Jonathan: Renovation of our house here at An Garradh Mor stumbles fitfully towards the finishing line. As time allows, various treasures that have been stored away for years, or moved countless times from one nook or corner to another, are being installed in their old locations (albeit fixed to a completely re-built wall!) or have been found new ones. This morning Denise came across this framed cross-stitch sampler, that’s been returned to the just-right-for-it space in the kitchen it was first put up almost ten years ago shortly after my Mum passed away. I don’t know whether this sampler was to a bought pattern, or whether Mum designed it herself making reference to patterns for individual motifs, but certainly there’s a fair amount that’s entirely her own design, that portrays elements of her family life at the time. At the bottom are the three cats we had then: On the left and right are siblings Porgy (with his distinctive dark whiskers) and Bess (with her paler ginger fur and white bib). In the middle is Polly (sometimes Polly Perkins) the little tortoishell, who had come into our lives only recently. Above the line of flowers is a somewhat simplified representation of our canal boat High Sparrows – a design characteristic of boats built of wood in the 1950s for the inland waterways. Mum clearly wanted to show her distinctive neatly painted white water-line, though that seems to have resulted in the boat apparently soaring over the waves below! The three groups of flowers above the boat represent the sprigs of roses as seen in traditional painted canalware. The rest of the work is probably generic in generic cross-stitch motifs. 1974 was the year we took High Sparrows on our longest ever family canal holiday: from our home mooring at Burghfield Island on the River Kennet, we headed directly north via Braunston Continue reading →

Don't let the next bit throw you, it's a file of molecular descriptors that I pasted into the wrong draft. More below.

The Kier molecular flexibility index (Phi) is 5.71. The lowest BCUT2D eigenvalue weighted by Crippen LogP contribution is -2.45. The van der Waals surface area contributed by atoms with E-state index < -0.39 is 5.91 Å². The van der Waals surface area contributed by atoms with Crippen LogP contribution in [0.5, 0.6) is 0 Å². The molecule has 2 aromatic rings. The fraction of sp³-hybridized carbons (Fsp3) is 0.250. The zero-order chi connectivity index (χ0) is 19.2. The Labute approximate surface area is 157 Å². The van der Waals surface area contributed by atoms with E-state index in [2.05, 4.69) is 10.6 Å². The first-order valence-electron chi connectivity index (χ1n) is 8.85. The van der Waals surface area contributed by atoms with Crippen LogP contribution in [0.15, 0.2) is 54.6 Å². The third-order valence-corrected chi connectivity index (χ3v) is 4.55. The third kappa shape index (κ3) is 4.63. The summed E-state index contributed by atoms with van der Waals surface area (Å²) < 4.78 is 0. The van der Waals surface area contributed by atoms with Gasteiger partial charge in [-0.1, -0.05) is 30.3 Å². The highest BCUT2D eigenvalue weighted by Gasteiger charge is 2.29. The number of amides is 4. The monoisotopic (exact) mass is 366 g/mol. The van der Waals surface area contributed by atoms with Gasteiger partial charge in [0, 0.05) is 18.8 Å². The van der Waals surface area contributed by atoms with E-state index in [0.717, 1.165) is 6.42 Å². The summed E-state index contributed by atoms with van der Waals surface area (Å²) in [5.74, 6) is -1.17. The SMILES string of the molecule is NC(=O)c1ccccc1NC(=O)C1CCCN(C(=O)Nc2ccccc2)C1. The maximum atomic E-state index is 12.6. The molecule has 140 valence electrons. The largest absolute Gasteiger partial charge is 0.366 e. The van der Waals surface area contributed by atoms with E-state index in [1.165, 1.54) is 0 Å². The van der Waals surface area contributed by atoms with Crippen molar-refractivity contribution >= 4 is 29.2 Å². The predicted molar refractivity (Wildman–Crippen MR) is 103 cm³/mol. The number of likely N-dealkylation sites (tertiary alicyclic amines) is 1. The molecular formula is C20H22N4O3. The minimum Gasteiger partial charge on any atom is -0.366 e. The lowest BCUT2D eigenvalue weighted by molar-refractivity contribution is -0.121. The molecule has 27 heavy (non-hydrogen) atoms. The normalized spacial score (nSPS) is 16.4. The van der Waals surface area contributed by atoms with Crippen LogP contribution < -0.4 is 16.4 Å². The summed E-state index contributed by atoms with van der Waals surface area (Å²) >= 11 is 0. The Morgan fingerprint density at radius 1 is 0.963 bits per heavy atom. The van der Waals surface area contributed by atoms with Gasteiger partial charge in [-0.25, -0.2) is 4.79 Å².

Denise: Jonathan’s been picking gooseberries most evenings of late, topping-and-tailing them and putting them in the freezer before bed time. The desert varieties (mostly Leveller) are pretty much all picked, but now it’s mostly the desert gooseberries, which here are seen varying from first-ripe (green with blushes of bronze) to medium ripe (entirely burnished with gold) to fully ripe (purple). These are so sweet and more-ish! In another week or two they will almost all be the dark purple colour: by then they are good for eating fresh or perhaps minimal stewing in the microwave (and served cold or warm with cream), but are no longer any good for jams or wines. It’s been an absolutely dreadful year for weather – and everything that depends on it, especially home-grown food, but some things have done surprisingly well, and certainly that’s gooseberries, which are late but plentiful and very good quality. (But alas not plentiful enough to sell any!) Jonathan comes into the house with his hands and arms bloodied from the picking, but he says the gain is worth the pain!
Jonathan: Over the years I’ve learnt to recognize and accept the inevitable, where there’s little choice but to grit one’s teeth and adopt some ‘innovation’ which though ill-suited to our circumstances, would cost more to circumvent than to tolerate. As far as computers and operating systems are concerned, the compromise I’ve adopted is to adopt new operating systems when replacement of the computer itself is necessary. Unfortunately I seem to have allowed Microsoft to entice, cajole or bribe me into setting aside my better judgement and install Windows 10 on a Windows 7 computer that is already 3yrs old. I wish I hadn’t. The first thing I noticed – when it was already too late to cancel the whole thing – was how they were trying to sneak past me as ‘express basic settings’ or something similar the most outrageously intrusive configuration, ‘sharing’ with Microsoft (in fact actually allowing them to use) a huge raft of very personal information – on profiles, contacts, computer usage, location, and Continue reading →